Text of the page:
• Internet
  • Many of the hotels on the tour will have wireless Internet (some charge, some don’t), or there might be a business center. Moreover, at some hotels we will not have any Internet service so please make sure that your family, friends, and business understand that you will not be reachable every day.

  • Lost Baggage
  • If your bags are not found on arrival, immediately report the loss to the ground staff of the airline you arrived on. You must fill out a lost baggage form. Ask that messages be sent to all the airports you have been through since you last saw your bags. Next, request that your bags be sent to your hotel. Write down all the names of the officials you speak with. Record the number of your baggage claim check. Indian officials are usually competent and knowledgeable, and will be as friendly and polite to you as you are to them. Their weak point is perhaps communication and you may find yourself wondering what is going on. The best approach is to be positive, patient, and polite at all times. If you raise your voice, use sarcasm, or show that you are angry, you will almost surely not get anywhere with the officials.

  • Political Situation
  • We continually monitor the specific political issues that pertain to the areas we travel. Let us point out that your safety is of paramount importance to us. We will make sure that you do not go anywhere close to what we feel is a volatile situation, and we will be certain to err on the conservative side. We remind you that it is important to be discreet when talking politics with the people you will encounter. Your local guides will advise you as to appropriate and inappropriate behavior. If a security situation deteriorates in the areas you will be traveling to, we will not hesitate to amend or cancel our arrangements before or during the trip if we feel it necessary. India is more like a continent than a country, with many different peoples, languages, religions, and customs from north to south and east to west. India, a secular state (allowing full freedom to pursue any religious faith), is also the largest democracy in the world. As you can imagine with all this diversity, it is a very active and sometimes volatile democracy. The political climate can change rapidly and demonstrations, strikes, etc., can arise on short notice. This has sometimes happened in Kolkatta and other major urban centers. Travelers to India should not be worried about this, but it is wise to be aware, as we cannot project when political activity might arise. We take all Public Announcements and Travel Warnings from our State Department very seriously and, as of today, it is our assessment that it is currently safe to travel to India.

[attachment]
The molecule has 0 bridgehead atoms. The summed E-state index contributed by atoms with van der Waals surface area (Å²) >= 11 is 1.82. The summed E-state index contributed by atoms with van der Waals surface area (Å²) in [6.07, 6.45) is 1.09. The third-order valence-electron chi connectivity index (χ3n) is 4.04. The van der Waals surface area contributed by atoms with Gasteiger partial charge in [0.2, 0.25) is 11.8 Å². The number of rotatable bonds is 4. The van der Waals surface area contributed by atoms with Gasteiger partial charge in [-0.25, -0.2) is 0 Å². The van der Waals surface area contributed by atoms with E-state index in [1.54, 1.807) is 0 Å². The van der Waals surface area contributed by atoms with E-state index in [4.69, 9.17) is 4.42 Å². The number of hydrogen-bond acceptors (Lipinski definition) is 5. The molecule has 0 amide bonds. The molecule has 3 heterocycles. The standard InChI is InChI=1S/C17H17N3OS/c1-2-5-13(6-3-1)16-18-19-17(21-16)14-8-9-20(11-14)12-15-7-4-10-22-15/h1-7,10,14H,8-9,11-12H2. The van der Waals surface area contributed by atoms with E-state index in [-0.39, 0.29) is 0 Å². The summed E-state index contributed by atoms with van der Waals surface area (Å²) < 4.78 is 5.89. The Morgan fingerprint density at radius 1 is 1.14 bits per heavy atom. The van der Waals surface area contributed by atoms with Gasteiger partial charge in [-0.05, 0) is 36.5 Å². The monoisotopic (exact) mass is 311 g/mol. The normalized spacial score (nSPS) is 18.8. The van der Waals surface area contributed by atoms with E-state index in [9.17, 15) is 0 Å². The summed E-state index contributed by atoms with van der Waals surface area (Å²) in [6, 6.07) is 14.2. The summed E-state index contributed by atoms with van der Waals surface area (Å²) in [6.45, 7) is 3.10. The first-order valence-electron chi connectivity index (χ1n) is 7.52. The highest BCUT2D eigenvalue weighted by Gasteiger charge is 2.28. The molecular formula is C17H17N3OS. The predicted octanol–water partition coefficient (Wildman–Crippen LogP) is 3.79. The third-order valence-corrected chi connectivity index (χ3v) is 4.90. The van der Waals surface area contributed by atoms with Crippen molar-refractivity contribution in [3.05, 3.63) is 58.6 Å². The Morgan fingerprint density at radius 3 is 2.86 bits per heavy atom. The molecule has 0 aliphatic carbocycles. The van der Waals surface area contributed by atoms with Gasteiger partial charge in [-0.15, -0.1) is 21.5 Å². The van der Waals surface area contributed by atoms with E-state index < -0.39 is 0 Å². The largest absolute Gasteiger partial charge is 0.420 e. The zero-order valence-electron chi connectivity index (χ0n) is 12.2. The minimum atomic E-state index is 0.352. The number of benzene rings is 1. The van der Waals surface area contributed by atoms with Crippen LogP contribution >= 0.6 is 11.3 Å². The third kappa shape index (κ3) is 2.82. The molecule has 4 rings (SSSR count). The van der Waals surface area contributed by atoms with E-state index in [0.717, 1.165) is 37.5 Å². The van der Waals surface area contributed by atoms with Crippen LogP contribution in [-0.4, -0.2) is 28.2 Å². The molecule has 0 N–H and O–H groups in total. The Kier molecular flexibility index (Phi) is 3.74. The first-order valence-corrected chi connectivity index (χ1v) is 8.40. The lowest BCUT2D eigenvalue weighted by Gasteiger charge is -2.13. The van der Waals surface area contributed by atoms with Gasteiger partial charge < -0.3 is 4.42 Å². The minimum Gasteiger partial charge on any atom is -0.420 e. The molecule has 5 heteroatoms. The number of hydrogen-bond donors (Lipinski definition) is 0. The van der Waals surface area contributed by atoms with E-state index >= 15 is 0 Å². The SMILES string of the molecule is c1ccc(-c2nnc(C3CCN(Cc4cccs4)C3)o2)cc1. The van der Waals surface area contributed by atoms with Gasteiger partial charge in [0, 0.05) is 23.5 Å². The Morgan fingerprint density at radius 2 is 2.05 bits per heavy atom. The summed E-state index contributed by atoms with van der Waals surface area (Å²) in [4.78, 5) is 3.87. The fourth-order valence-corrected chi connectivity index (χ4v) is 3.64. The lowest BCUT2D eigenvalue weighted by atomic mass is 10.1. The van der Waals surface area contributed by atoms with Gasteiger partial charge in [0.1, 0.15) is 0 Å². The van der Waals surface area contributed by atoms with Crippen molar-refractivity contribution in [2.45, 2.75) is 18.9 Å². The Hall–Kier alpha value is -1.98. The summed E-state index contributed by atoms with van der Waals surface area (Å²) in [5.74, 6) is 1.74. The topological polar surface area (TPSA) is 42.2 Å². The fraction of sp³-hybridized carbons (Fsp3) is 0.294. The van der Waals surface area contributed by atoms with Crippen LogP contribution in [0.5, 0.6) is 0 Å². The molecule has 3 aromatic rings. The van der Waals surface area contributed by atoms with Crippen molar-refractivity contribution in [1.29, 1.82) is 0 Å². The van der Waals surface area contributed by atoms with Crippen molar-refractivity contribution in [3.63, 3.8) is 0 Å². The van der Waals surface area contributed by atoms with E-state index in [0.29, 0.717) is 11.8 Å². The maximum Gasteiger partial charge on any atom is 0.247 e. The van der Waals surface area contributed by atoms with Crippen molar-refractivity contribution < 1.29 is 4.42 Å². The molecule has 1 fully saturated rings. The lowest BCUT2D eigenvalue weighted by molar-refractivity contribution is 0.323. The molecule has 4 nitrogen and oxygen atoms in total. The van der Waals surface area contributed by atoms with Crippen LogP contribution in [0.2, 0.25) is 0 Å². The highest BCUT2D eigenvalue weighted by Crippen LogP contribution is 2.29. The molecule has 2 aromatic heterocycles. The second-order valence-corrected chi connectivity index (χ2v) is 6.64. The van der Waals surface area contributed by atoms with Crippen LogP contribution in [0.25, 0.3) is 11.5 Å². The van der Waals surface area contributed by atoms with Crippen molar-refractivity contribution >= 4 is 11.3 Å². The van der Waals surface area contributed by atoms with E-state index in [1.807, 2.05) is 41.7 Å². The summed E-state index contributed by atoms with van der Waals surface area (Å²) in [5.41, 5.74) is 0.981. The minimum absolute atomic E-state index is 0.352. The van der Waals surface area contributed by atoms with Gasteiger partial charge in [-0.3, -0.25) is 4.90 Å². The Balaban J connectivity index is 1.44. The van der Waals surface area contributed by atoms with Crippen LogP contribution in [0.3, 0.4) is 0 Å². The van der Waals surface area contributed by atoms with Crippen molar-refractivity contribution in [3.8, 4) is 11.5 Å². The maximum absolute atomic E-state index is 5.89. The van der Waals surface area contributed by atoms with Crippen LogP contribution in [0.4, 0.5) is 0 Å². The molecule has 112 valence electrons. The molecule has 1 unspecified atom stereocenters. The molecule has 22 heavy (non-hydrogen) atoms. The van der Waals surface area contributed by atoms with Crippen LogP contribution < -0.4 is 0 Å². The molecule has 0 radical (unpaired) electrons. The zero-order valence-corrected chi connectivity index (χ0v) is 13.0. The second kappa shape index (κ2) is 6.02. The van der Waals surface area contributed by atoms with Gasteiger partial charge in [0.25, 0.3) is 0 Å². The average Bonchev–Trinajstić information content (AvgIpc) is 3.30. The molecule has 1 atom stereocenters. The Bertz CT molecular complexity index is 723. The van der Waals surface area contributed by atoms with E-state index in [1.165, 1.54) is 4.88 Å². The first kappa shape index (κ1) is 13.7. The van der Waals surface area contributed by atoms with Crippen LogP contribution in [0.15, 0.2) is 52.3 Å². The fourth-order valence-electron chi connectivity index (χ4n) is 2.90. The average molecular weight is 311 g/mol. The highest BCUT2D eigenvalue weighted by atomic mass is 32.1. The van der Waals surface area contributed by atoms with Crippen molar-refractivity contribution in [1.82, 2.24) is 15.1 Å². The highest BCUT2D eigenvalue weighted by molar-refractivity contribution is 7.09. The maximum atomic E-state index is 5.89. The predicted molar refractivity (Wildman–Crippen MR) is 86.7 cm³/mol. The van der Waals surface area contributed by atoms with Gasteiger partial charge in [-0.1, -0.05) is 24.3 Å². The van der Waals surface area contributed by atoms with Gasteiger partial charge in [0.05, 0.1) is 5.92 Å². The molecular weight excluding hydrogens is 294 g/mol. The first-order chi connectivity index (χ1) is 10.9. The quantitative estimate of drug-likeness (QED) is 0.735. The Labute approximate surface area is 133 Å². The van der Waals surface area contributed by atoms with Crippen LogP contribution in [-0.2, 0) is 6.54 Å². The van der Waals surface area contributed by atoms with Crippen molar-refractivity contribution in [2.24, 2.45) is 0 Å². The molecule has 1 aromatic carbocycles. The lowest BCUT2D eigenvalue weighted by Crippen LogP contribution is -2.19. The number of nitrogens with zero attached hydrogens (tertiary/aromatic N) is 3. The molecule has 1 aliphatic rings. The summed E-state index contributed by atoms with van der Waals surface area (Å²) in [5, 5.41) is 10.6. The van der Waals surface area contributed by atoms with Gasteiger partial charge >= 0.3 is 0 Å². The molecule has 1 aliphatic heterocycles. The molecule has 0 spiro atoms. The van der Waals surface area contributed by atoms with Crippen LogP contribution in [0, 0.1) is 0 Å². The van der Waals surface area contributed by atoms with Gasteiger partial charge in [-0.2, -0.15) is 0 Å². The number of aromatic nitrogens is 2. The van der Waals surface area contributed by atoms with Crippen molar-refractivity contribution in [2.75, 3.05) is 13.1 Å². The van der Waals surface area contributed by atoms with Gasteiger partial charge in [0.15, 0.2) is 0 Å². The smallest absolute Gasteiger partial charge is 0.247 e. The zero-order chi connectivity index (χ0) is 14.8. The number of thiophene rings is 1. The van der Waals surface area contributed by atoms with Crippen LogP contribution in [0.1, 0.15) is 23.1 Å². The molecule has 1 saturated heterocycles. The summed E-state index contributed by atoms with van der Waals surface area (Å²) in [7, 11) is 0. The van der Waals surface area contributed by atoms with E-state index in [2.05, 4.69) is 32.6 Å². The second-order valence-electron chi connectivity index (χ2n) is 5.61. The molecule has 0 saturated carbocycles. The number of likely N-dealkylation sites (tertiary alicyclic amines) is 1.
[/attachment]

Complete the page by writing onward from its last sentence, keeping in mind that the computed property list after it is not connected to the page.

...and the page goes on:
• Road Conditions
  • India is a developing nation and road conditions are not at par with the first world. A distance of 200 km may take5-7 hours in remote areas. The yearly monsoon creates a lot of pot hols. There is dust every where.

  • Safety
  • Incidents of mugging are fortunately rare, as is other violence against tourists. Use the hotel safe in your room or lock large items in your suitcase. Do not leave money lying on the desk. Close your purse when you are walking down the street; a shoulder bag you can tuck under your arm is best. A money belt or neck pouch that can be worn under clothing is the best place to carry passport, cash, and credit cards. Do not put a wallet in your back pocket. Pay attention when you use an ATM machine; cover the keyboard with your hand when keying in your PIN number, and make sure no one is peeking over your shoulder or lurking nearby. To avoid being a crime target, leave expensive jewelry at home and do not carry excessive amounts of money or unnecessary credit cards. Only carry as much money as you need for the day. Leave the rest, and at least one credit card, in the hotel safe. Keep copies of your passport, from the originals. It is useful to always have photocopy of your passport with you. (Leave your passport in the hotel safe.)

  • Shopping and Shipping
  • India offers an interesting array of items for shoppers--gems, clothing, silver, textiles, fabrics, tea, and many other handicrafts. Shopping anywhere in the world can be a source of pleasure or frustration, and to help protect you, here are a few suggestions: Please be forewarned that local guides/drivers may wish to take you to a “special shop” after your sightseeing tour. These stores are often owned by a relative or may offer the guide some form of commission. If you do not want to go to the shop, just be firm and say you are not interested in buying things. You have no obligation to go to these stores. On the other hand, you may want to look and the shops may have something you are interested in. These referrals are in no way our endorsement of the shop nor its merchandise. Nor will we take any responsibility for following up if the merchandise you purchase and ship does not arrive or arrives in unsatisfactory condition. If there is a particular item you are interested in it is wise to price it in a few shops and then bargain. Also, make sure you watch the shop owner wrap the item you have purchased. To avoid disappointment: